Why Taking Your Responsibility Is Different

Most of us are taking on other people's expectations. But what do you want to take on? Learn what is real and fake responsibility in this article.

Responsibility has a bad rap. For many, it’s tied up in authority figure’s, parent’s, and bad friend’s critical judgements. It leaves a bad taste in your mouth just thinking of the word. The accusation you’re not taking responsibility is often tactical. It’s a fancy way for others to demand more out of you at best and a powerful way to manipulate you at worst.
Sometimes this demand is fair. Before pushing back, give the devil his due. We do owe it to others to be there, support them, and do our fair share. Sometimes it’s hard to see and we need a good friend to give us a push. But, more often, we’re left with the all too familiar feeling of confusion and indignation. We internally respond, “You deal with it.” Externally, we find ourselves politely saying, “Anything else I can do for you?” Toxic responsibility is slavery. It kills the sense of aliveness and purpose we all thrive on. No one can live being another person’s tool for long. Toxic responsibility is not real responsibility.

Real responsibility turns you on. It sets you free. It electrifies you. It works that way because real responsibility taking is a deeply meaningful process. It’s the truest expression of your values, hopes for the world, and what you want your life to stand for. It’s your soul’s deepest murmurings expressed in action. The deeper you dig into articulating your unique values something powerful is revealed. The demand to act. To transform your most meaningful dreams into a reality. This is your unique life’s purpose.

When you hit the bedrock of your personal responsibility, life becomes complicated. There’s a deep demand within that moves you. The world can’t be like this. I can’t be like this. Something has to change. Yet, change doesn’t happen on its own. Electrified by your values and armed with a vision, taking responsibility ceases being a burden. It becomes freeing. A type of following the breadcrumb effect sets in – the more you understand what you, personally, must do the more responsibility you take on. No burden becomes too heavy. How could it? You carry these values already. All you’re doing is discovering them and breathing life into them through your actions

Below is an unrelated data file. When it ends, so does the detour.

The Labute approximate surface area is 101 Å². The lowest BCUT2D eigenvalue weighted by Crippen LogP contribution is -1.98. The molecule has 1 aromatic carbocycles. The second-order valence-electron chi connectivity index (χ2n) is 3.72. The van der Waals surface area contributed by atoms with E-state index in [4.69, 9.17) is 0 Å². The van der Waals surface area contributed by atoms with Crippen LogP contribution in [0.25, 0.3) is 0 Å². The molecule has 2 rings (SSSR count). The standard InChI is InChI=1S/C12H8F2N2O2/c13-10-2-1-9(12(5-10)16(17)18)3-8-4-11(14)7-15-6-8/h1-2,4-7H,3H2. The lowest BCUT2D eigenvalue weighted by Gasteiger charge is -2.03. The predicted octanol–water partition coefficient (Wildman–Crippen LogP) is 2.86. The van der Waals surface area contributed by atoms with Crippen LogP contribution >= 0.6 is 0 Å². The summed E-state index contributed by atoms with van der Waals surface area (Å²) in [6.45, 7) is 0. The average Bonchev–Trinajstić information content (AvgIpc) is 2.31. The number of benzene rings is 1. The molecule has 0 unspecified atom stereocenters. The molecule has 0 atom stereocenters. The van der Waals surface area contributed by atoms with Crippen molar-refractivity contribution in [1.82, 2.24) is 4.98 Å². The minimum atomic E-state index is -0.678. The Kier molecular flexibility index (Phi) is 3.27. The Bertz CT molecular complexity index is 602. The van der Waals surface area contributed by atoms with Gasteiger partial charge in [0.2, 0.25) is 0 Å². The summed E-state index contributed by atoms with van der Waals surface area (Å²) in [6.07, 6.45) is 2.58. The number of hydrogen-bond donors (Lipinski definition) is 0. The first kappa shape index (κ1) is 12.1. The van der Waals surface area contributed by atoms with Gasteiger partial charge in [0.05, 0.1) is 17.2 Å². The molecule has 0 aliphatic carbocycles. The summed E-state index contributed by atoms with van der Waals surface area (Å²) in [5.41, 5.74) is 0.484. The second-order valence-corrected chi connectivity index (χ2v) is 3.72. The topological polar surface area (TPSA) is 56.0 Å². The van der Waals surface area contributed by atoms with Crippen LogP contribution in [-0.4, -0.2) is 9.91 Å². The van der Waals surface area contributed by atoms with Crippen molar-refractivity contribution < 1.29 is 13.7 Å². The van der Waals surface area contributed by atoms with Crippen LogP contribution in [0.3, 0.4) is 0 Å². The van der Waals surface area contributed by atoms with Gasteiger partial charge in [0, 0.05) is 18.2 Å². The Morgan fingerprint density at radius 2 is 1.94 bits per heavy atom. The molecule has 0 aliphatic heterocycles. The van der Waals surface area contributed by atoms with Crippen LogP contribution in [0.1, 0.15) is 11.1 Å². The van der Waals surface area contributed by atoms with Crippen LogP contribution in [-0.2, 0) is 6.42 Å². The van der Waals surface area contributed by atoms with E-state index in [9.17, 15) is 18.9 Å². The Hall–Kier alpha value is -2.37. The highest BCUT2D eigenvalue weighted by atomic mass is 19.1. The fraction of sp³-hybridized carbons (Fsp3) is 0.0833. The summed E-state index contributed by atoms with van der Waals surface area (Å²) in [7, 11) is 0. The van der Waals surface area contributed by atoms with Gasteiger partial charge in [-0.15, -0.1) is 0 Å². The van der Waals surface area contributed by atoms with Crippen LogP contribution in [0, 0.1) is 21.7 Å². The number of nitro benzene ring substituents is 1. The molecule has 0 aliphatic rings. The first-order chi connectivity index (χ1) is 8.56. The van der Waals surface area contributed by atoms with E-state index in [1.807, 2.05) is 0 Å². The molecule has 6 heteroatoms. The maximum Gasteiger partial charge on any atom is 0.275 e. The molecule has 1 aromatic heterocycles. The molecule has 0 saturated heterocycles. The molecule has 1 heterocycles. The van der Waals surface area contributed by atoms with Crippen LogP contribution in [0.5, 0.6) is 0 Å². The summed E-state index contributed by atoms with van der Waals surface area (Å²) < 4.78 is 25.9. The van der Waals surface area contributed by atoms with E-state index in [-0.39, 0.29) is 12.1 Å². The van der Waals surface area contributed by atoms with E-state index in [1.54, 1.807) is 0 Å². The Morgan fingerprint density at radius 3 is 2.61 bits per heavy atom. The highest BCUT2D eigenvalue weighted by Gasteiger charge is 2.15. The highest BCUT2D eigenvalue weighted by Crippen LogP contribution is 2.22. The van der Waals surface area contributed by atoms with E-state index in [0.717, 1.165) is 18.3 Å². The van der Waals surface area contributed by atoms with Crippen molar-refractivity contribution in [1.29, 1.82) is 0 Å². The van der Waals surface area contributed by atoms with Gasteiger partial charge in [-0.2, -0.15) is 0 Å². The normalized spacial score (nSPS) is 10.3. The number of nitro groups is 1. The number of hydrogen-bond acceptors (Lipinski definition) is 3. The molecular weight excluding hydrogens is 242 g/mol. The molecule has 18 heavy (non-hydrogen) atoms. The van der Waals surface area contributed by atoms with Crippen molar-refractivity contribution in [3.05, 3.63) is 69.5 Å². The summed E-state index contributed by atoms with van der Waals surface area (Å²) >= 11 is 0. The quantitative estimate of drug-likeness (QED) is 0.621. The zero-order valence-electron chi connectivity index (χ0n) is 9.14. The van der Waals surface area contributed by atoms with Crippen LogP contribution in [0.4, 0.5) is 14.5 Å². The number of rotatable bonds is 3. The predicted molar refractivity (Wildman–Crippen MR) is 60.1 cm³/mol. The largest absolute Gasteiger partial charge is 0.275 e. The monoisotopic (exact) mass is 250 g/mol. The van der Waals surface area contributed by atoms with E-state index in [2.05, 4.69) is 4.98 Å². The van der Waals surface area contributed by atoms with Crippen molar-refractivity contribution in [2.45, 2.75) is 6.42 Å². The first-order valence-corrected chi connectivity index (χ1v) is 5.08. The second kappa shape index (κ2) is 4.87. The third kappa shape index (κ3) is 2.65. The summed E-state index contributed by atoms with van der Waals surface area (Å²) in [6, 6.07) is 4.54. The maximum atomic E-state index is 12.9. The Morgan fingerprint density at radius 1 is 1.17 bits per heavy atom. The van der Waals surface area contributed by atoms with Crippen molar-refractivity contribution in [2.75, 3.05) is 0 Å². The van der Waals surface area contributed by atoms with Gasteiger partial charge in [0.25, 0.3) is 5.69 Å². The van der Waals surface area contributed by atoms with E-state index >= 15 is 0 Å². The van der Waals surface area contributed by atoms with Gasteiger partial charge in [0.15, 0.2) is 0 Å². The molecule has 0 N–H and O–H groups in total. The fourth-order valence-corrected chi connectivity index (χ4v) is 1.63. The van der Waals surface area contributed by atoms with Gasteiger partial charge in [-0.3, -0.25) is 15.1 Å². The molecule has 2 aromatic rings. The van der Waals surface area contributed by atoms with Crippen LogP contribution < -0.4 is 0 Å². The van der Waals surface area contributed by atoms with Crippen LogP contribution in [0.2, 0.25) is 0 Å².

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About The Author

Raised in a rural farm town in Iowa, Yonasan Bender, L.C.S.W. combines small town values with powerful training. He provide clients with cutting-edge empirical knowledge, empathy, and timeless wisdom.

Yonasan’s a graduate of Hebrew University’s Paul Baerwald School of Social Work and Social Welfare. He completed post graduate training in a wide array of therapeutic approaches. These approaches range from CBT to Psychodynamic therapies. Before Hebrew University, he studied at Washington University in St. Louis and Drake University. Yonasan majored in philosophy and ethics.

Yonasan is a member of the Association For Contextual Behavioral Science. He’s a key member of the clinical team at The Place, the Jerusalem Centre for Emotional Wellbeing. Yonasan is a Dialectical Behavioral Therapist skills trainer at Machon Dvir. He’s also a group leader for the National Educational Alliance for Borderline Personality Disorder’ Family Connections program.

He specializes in treating anxiety, depression, anger, poor self-esteem, insomnia, and marital conflict. He has an extensive background working with individuals, couples, families, and children.

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